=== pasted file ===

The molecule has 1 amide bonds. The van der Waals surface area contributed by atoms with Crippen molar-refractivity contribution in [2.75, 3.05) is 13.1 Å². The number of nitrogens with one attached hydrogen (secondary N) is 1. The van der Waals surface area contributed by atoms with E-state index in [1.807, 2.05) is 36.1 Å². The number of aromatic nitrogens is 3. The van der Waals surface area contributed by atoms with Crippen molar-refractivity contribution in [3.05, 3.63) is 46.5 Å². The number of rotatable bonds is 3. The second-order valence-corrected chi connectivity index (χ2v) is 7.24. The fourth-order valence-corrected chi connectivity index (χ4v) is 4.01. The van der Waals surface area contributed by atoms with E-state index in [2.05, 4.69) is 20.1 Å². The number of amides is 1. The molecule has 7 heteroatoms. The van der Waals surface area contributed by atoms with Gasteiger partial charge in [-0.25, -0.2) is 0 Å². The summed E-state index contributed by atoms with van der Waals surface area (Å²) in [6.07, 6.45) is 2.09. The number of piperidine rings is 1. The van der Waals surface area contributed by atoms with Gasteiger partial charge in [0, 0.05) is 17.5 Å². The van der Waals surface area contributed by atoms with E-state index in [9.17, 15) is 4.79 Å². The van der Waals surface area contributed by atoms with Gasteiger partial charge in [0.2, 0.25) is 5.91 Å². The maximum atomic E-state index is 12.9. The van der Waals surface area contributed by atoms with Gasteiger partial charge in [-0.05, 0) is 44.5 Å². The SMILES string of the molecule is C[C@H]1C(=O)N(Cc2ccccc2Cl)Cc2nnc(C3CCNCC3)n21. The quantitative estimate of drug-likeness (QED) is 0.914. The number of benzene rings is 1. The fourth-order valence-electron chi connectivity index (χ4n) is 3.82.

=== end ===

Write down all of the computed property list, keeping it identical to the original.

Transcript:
The molecule has 1 amide bonds. The van der Waals surface area contributed by atoms with Crippen molar-refractivity contribution in [2.75, 3.05) is 13.1 Å². The number of nitrogens with one attached hydrogen (secondary N) is 1. The van der Waals surface area contributed by atoms with E-state index in [1.807, 2.05) is 36.1 Å². The number of aromatic nitrogens is 3. The van der Waals surface area contributed by atoms with Crippen molar-refractivity contribution in [3.05, 3.63) is 46.5 Å². The number of rotatable bonds is 3. The second-order valence-corrected chi connectivity index (χ2v) is 7.24. The fourth-order valence-corrected chi connectivity index (χ4v) is 4.01. The van der Waals surface area contributed by atoms with E-state index in [2.05, 4.69) is 20.1 Å². The number of amides is 1. The molecule has 7 heteroatoms. The van der Waals surface area contributed by atoms with Gasteiger partial charge in [-0.25, -0.2) is 0 Å². The summed E-state index contributed by atoms with van der Waals surface area (Å²) in [6.07, 6.45) is 2.09. The number of piperidine rings is 1. The van der Waals surface area contributed by atoms with Gasteiger partial charge in [0, 0.05) is 17.5 Å². The van der Waals surface area contributed by atoms with E-state index in [9.17, 15) is 4.79 Å². The van der Waals surface area contributed by atoms with Gasteiger partial charge in [0.2, 0.25) is 5.91 Å². The maximum atomic E-state index is 12.9. The van der Waals surface area contributed by atoms with Gasteiger partial charge in [-0.05, 0) is 44.5 Å². The SMILES string of the molecule is C[C@H]1C(=O)N(Cc2ccccc2Cl)Cc2nnc(C3CCNCC3)n21. The quantitative estimate of drug-likeness (QED) is 0.914. The number of benzene rings is 1. The fourth-order valence-electron chi connectivity index (χ4n) is 3.82.